I came into the atlas fieldwork late, in fact it was only this year that I was able to participate in the winter and breeding recording effort, but I wanted to get involved, and put my name forward for a reasonably local tetrad in Kent that was still lacking a recorder.
On the map, the tetrad certainly looked nothing special, having a busy main road and a motorway running through it, but I was keen to see what could be found. My first visit was on a bright sunny January day when, to my surprise, flying towards me along the busy main road was a brimstone butterfly - possibly the earliest record for the county. I then started to pick up the expected common species but also managed lesser redpoll, buzzard and even a waxwing!
My first spring visit was once again on a sunny day and again buzzards were in the air, along with my biggest ever count of orange-tip butterflies; but it wasn't until my second spring visit that my very special Atlas moment occurred. I was suddenly facing a feeding group of mixed tits including adult and young Coal Tit, and adult and young Goldcrest - which in itself was a special moment, but suddenly, there in my bins was a very agitated female Firecrest! I couldn't believe it, the behaviour definitely suggested a breeding bird getting very annoyed at the passing flock. In the back of my mind though there was something else happening. What was that familiar sound just above me, hang on a minute that's a siskin calling! I looked up to see 3 Siskin with an adult bird feeding a young bird. They then flew off and when I looked back to where the Firecrest had been there was no sign. This sort of thing just doesn't happen to me so I was understandably elated, especially as the next morning the Firecrest breeding record was clinched as a male was seen carrying food. I was extremely chuffed!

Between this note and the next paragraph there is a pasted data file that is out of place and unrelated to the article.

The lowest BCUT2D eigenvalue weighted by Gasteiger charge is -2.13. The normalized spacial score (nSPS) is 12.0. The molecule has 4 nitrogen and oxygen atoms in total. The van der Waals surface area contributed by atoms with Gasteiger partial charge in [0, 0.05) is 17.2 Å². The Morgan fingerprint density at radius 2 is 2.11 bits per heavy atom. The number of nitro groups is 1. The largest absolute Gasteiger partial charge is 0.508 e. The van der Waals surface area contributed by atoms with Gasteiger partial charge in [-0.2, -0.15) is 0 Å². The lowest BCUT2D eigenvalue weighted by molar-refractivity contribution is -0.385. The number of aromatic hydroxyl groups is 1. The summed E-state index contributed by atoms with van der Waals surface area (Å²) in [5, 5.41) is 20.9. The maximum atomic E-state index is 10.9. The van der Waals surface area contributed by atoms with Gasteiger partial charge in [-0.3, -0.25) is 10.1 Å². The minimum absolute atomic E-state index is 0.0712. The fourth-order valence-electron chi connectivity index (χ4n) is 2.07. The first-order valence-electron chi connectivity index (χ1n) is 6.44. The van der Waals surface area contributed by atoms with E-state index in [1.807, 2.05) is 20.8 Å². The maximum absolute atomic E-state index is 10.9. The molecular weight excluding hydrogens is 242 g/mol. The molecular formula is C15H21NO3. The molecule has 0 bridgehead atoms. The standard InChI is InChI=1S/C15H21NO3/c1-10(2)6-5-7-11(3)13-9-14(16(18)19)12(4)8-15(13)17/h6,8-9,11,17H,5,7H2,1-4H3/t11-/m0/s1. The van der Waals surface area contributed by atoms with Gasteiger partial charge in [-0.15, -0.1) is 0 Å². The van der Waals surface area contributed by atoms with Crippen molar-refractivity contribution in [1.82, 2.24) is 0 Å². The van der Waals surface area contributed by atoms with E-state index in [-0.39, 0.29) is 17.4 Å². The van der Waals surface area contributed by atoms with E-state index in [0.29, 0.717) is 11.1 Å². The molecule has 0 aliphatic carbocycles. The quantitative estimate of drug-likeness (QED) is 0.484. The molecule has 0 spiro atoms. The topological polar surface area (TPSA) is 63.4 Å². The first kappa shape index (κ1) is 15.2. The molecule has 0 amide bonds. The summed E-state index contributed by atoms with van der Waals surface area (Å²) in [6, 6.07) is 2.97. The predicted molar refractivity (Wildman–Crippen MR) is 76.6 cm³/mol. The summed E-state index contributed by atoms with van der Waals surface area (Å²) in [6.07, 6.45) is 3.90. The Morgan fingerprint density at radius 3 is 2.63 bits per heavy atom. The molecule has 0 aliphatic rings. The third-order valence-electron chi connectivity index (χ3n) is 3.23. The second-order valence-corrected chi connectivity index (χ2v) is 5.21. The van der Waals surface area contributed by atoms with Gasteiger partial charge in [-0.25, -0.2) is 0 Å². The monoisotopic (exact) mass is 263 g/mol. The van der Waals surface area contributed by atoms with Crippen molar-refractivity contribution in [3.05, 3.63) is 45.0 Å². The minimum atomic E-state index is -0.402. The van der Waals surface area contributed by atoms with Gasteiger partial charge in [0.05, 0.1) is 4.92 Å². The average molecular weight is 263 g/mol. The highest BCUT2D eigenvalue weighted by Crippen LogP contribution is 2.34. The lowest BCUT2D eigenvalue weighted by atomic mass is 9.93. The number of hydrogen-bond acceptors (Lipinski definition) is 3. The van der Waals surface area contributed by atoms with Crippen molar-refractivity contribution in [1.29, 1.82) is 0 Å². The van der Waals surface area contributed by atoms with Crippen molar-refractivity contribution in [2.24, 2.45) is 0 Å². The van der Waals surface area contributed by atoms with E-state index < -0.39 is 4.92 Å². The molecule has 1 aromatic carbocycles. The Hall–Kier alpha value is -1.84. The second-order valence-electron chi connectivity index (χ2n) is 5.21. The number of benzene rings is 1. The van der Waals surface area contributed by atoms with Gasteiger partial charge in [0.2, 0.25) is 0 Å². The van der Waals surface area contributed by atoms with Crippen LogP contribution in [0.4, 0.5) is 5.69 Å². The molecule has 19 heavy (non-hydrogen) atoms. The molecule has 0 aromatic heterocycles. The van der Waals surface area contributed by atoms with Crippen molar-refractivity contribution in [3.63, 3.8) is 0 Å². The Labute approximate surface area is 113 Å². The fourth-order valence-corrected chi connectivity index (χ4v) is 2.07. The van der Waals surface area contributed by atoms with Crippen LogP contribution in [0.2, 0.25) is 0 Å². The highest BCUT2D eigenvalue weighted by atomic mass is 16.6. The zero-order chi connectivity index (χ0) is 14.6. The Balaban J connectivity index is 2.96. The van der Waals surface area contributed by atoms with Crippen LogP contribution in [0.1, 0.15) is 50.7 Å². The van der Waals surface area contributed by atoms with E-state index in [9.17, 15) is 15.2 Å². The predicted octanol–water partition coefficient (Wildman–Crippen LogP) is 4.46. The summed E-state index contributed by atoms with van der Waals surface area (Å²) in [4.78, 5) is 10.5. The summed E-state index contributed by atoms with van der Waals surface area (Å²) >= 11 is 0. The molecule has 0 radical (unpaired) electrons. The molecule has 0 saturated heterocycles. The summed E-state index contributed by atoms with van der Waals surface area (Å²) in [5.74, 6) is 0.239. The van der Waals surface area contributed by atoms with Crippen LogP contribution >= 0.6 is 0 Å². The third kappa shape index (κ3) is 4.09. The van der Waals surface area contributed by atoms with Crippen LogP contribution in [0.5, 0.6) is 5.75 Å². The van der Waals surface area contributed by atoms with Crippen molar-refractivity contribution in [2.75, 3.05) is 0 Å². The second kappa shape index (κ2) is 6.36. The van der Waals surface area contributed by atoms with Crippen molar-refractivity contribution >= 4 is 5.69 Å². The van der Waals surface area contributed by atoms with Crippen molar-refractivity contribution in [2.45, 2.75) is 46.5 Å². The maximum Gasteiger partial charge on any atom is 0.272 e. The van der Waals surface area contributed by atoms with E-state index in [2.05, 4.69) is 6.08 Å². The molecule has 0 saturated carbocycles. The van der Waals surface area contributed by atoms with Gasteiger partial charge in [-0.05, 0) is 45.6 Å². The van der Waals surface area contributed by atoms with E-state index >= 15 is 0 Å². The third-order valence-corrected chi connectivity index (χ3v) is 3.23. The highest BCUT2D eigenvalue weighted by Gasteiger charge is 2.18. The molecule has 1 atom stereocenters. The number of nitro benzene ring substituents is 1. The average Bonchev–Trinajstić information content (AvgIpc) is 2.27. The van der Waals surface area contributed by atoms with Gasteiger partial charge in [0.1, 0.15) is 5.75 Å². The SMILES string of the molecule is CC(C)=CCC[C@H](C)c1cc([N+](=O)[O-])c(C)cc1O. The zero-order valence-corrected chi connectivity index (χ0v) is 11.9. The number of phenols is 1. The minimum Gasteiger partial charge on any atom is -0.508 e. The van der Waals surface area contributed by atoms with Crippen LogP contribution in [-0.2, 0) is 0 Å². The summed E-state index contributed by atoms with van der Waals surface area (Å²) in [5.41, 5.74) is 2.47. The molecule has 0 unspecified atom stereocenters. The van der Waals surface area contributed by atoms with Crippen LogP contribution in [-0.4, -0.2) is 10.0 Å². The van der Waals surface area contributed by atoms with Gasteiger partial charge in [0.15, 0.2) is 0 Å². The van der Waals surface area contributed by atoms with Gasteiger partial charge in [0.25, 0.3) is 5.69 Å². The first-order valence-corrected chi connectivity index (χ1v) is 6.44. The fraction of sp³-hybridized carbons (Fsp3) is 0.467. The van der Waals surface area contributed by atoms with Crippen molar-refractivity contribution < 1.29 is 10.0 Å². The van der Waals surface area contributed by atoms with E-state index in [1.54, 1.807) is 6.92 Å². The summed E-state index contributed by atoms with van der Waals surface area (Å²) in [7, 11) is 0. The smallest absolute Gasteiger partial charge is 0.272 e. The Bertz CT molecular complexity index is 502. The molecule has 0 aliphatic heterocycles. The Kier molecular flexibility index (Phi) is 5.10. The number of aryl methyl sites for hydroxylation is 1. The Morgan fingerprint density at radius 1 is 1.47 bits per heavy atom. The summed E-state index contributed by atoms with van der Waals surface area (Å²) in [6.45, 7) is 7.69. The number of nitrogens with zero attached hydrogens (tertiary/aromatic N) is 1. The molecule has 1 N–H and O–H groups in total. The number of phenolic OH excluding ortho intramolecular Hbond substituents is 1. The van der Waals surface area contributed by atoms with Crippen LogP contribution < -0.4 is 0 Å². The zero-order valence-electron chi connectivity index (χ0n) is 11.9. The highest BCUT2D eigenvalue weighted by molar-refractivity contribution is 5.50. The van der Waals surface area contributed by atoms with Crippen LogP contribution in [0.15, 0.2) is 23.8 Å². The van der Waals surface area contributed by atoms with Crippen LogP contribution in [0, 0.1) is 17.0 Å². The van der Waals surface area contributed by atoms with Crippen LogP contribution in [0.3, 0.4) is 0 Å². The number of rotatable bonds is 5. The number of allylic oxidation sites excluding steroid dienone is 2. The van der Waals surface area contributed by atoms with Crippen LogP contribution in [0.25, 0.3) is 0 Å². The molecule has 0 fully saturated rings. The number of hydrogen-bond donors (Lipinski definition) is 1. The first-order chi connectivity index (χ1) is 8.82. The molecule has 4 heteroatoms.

If you've got a story about your bird recording experiences we'd love to hear from you, please email ieuan.evans [at] bto.org (subject: My%20bird%20recording%20story) (Ieuan Evans).